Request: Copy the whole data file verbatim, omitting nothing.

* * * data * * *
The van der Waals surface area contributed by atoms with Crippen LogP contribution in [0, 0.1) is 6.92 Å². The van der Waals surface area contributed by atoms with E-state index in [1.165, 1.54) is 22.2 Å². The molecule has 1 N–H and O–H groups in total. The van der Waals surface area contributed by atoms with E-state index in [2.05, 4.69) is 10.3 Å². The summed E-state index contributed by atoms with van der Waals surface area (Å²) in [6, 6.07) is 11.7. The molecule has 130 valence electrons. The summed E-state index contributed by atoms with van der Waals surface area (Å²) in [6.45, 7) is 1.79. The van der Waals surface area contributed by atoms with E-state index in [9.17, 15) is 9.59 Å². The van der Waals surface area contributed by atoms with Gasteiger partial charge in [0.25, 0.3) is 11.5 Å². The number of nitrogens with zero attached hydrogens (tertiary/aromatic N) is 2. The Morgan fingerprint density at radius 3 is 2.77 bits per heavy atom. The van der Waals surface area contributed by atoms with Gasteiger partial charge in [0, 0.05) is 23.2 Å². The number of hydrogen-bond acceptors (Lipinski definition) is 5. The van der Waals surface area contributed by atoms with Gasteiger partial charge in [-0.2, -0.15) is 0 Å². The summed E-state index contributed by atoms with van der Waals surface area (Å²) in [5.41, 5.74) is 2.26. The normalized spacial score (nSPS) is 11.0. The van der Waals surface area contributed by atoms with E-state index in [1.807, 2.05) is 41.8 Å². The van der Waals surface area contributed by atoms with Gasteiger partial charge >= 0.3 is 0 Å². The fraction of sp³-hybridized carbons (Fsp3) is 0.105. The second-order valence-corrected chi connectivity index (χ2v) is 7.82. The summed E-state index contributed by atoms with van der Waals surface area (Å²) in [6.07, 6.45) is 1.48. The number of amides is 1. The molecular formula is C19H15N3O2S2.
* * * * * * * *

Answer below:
The van der Waals surface area contributed by atoms with Crippen LogP contribution in [0, 0.1) is 6.92 Å². The van der Waals surface area contributed by atoms with E-state index in [1.165, 1.54) is 22.2 Å². The molecule has 1 N–H and O–H groups in total. The van der Waals surface area contributed by atoms with E-state index in [2.05, 4.69) is 10.3 Å². The summed E-state index contributed by atoms with van der Waals surface area (Å²) in [6, 6.07) is 11.7. The molecule has 130 valence electrons. The summed E-state index contributed by atoms with van der Waals surface area (Å²) in [6.45, 7) is 1.79. The van der Waals surface area contributed by atoms with E-state index in [9.17, 15) is 9.59 Å². The van der Waals surface area contributed by atoms with Gasteiger partial charge in [0.25, 0.3) is 11.5 Å². The number of nitrogens with zero attached hydrogens (tertiary/aromatic N) is 2. The Morgan fingerprint density at radius 3 is 2.77 bits per heavy atom. The van der Waals surface area contributed by atoms with Gasteiger partial charge in [0, 0.05) is 23.2 Å². The number of hydrogen-bond acceptors (Lipinski definition) is 5. The van der Waals surface area contributed by atoms with Gasteiger partial charge in [-0.2, -0.15) is 0 Å². The summed E-state index contributed by atoms with van der Waals surface area (Å²) in [5.41, 5.74) is 2.26. The normalized spacial score (nSPS) is 11.0. The van der Waals surface area contributed by atoms with E-state index in [1.807, 2.05) is 41.8 Å². The van der Waals surface area contributed by atoms with Gasteiger partial charge >= 0.3 is 0 Å². The fraction of sp³-hybridized carbons (Fsp3) is 0.105. The second-order valence-corrected chi connectivity index (χ2v) is 7.82. The summed E-state index contributed by atoms with van der Waals surface area (Å²) in [6.07, 6.45) is 1.48. The number of amides is 1. The molecular formula is C19H15N3O2S2.